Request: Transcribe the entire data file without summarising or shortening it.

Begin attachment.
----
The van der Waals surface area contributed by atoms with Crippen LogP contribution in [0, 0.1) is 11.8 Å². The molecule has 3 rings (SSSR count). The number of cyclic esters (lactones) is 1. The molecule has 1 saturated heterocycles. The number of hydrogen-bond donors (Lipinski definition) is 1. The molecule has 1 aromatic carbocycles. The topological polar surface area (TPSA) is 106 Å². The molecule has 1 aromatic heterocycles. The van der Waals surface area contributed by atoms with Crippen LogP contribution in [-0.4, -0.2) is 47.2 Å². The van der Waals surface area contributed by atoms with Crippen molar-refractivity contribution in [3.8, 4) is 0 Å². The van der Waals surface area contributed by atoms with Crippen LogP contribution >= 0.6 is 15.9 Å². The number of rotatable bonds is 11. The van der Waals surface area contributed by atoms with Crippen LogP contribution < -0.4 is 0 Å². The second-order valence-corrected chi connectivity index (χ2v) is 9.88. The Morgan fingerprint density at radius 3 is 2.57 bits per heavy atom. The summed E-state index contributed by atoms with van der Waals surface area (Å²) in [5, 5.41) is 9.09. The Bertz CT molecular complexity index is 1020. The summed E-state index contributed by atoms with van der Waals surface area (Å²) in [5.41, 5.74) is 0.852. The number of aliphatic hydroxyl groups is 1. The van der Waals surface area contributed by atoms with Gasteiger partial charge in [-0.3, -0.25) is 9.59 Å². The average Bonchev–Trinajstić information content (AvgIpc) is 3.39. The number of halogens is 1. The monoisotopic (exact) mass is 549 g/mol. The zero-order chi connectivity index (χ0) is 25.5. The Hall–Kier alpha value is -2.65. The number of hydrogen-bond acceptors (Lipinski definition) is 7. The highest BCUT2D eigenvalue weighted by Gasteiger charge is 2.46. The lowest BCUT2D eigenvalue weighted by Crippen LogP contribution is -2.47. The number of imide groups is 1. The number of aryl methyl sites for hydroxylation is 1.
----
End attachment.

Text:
The van der Waals surface area contributed by atoms with Crippen LogP contribution in [0, 0.1) is 11.8 Å². The molecule has 3 rings (SSSR count). The number of cyclic esters (lactones) is 1. The molecule has 1 saturated heterocycles. The number of hydrogen-bond donors (Lipinski definition) is 1. The molecule has 1 aromatic carbocycles. The topological polar surface area (TPSA) is 106 Å². The molecule has 1 aromatic heterocycles. The van der Waals surface area contributed by atoms with Crippen LogP contribution in [-0.4, -0.2) is 47.2 Å². The van der Waals surface area contributed by atoms with Crippen molar-refractivity contribution in [3.8, 4) is 0 Å². The van der Waals surface area contributed by atoms with Crippen LogP contribution >= 0.6 is 15.9 Å². The number of rotatable bonds is 11. The van der Waals surface area contributed by atoms with Crippen LogP contribution < -0.4 is 0 Å². The second-order valence-corrected chi connectivity index (χ2v) is 9.88. The Morgan fingerprint density at radius 3 is 2.57 bits per heavy atom. The summed E-state index contributed by atoms with van der Waals surface area (Å²) in [5, 5.41) is 9.09. The Bertz CT molecular complexity index is 1020. The summed E-state index contributed by atoms with van der Waals surface area (Å²) in [5.41, 5.74) is 0.852. The number of aliphatic hydroxyl groups is 1. The van der Waals surface area contributed by atoms with Gasteiger partial charge in [-0.3, -0.25) is 9.59 Å². The average Bonchev–Trinajstić information content (AvgIpc) is 3.39. The number of halogens is 1. The monoisotopic (exact) mass is 549 g/mol. The zero-order chi connectivity index (χ0) is 25.5. The Hall–Kier alpha value is -2.65. The number of hydrogen-bond acceptors (Lipinski definition) is 7. The highest BCUT2D eigenvalue weighted by Gasteiger charge is 2.46. The lowest BCUT2D eigenvalue weighted by Crippen LogP contribution is -2.47. The number of imide groups is 1. The number of aryl methyl sites for hydroxylation is 1.